Playing with fire

Jews still have a right to access to Cave of the Patriarchs.

hebron army settler guns cool 248 88 (photo credit: Ariel Jerozolimksi)
hebron army settler guns cool 248 88
(photo credit: Ariel Jerozolimksi)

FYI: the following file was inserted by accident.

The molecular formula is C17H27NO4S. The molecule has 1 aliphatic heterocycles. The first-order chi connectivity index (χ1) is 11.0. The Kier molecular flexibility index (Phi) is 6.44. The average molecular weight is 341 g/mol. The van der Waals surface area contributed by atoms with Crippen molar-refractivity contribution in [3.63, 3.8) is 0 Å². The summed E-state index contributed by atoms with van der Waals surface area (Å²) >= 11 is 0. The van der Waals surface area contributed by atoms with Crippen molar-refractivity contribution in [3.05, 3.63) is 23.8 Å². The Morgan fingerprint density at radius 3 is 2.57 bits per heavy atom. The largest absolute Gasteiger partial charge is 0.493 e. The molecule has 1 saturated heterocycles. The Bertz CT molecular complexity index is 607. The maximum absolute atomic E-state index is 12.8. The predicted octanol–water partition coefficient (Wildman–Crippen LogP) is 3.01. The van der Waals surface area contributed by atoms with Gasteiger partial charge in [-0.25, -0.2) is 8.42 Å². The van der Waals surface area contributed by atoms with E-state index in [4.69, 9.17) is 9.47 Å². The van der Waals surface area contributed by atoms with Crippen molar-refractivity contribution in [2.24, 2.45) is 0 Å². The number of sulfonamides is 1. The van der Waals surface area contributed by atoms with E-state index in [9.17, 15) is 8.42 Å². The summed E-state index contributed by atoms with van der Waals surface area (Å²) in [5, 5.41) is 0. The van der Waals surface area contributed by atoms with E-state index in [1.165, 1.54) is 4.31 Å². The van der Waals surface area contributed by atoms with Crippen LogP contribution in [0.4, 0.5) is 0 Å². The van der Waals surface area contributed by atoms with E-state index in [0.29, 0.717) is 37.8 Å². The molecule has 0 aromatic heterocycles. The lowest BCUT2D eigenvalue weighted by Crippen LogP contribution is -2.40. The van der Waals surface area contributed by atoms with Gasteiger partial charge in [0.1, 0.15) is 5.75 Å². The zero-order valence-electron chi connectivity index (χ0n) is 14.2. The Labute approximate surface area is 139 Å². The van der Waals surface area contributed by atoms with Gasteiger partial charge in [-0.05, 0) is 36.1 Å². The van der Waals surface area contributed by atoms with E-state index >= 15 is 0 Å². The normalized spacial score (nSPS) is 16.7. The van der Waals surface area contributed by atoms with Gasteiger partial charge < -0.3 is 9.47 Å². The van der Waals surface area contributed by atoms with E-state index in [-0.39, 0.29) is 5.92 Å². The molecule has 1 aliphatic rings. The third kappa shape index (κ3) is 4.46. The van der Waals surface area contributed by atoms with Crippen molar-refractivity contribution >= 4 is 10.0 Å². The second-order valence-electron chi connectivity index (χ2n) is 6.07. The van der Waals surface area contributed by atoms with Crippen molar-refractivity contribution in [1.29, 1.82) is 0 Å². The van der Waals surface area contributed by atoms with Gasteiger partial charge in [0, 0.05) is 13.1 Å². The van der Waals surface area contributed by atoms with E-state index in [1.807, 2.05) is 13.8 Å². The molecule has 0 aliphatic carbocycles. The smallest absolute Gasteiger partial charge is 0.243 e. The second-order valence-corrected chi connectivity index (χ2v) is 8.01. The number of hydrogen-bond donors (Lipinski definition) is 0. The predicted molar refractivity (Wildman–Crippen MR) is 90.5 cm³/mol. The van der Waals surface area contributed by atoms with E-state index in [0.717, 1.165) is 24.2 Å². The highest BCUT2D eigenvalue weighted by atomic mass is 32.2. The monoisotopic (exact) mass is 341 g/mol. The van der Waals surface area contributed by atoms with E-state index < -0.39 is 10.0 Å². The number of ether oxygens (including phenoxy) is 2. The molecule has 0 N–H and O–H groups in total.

There is a lot riding on how yesterday's standoff in Hebron between authorities and post-Zionist settler extremists ultimately plays out. Though no one was gravely wounded, the violent evacuation of Beit Hashalom, and the events leading up to it, again exposed the depth of the chasm that divides our society. To their credit, the leaders of the Likud, Israel Beiteinu, Kadima and Labor had united in calling on Hebron's Jewish residents not to employ physical or verbal violence. Let history record that no other Knesset party joined in this proclamation. Like the couple that fights endlessly over whether the husband or wife should take out the rubbish, only to discover in marriage counseling, coming too late, that their whole relationship is crumbling, Israelis have been obsessing over yet another controversial Hebron building - when what is actually at stake is something far greater. AS THE extremists were ejected from the building, security forces outside not only had to separate Jewish and Palestinian rock-throwers, but also remove from the scene other protesters engaged in non-violent civil disobedience. We unreservedly condemn settlers behaving badly in recent days, hurling rocks and verbal abuse at security personnel - to whom, in the blink of an eye, they might need to turn to for protection. We condemn extremists for instigating altercations with the local Arab population; for desecrating mosques, dwellings and vehicles (not just in Hebron), and even cemeteries. And we feel nothing but contempt for those who allegedly stabbed an east Jerusalem Arab returning home from work on Wednesday. Many of those responsible for the Hebron violence, both yesterday and in recent weeks, are out-of-control youths who gravitated to this trouble-spot encouraged by their spiritual authorities and political mentors. They are pumped-up on Vitamin M - messianic madness. The anti-Zionist Natorei Karta opposes the state because God hasn't yet sent the messiah; post-Zionist settler extremists, dropouts from the national religious camp, have come to oppose the state because they interpret its polices as contrary to the will of God. Hence their actions. Jewish extremists from nearby Kiryat Arba responded to the evacuation by going on a rampage against Arab individuals and property in the Hebron area. Radical settlers want to prevent Israeli authorities viewing the Hebron events as a precedent. Further retaliation could take the form of relatively harmless civil disobedience, such as blocking traffic - or, far more ominously, attempts by a radical fringe to ignite a holy war throughout the entire West Bank by goading Palestinian Arabs into relaunching their armed intifada. THERE'S an irreconcilable disconnect between those who would engage in or rationalize settler violence and mainstream Israel; between those who have disengaged from our - admittedly imperfect - Zionist enterprise, its army and polity, and the majority who want the rule of law upheld even when, to borrow from Dickens, "the law is an ass." Our overriding opposition is to anarchy and mob rule. Citizens are obligated to respect lawful decisions, such as those of the Supreme Court, even when they vehemently disagree with them. To set the record straight, the court acted when the settlers brought the matter to them, after the police belatedly ordered the evacuation of the disputed house. The justices didn't "order" the settlers evicted since the state had already done so. All the court did was uphold the state's stance. Meanwhile, this newspaper continues to wonder what is delaying the Jerusalem District Court from ruling on the substance of the dispute: lawful ownership of the house. Needless to say, the outcome of the lower court's decision, when it comes, must be respected. We have been less than impressed with Defense Minister Ehud Barak's handling of the crisis, specifically his decision to let matters simmer for three weeks after settler leaders announced they had no intention of leaving Beit Hashalom voluntarily. Let's not, meanwhile, lose sight of two other fundamentals. First, the vast majority of Israelis living in Judea and Samaria are law-abiding patriots. Secondly, in any and all circumstances, Jews must be guaranteed access to the Cave of the Patriarchs. The contemptible behavior of settler radicals does not negate this right. For long before Christianity and Islam came on the scene, Hebron was already a cornerstone of Jewish civilization.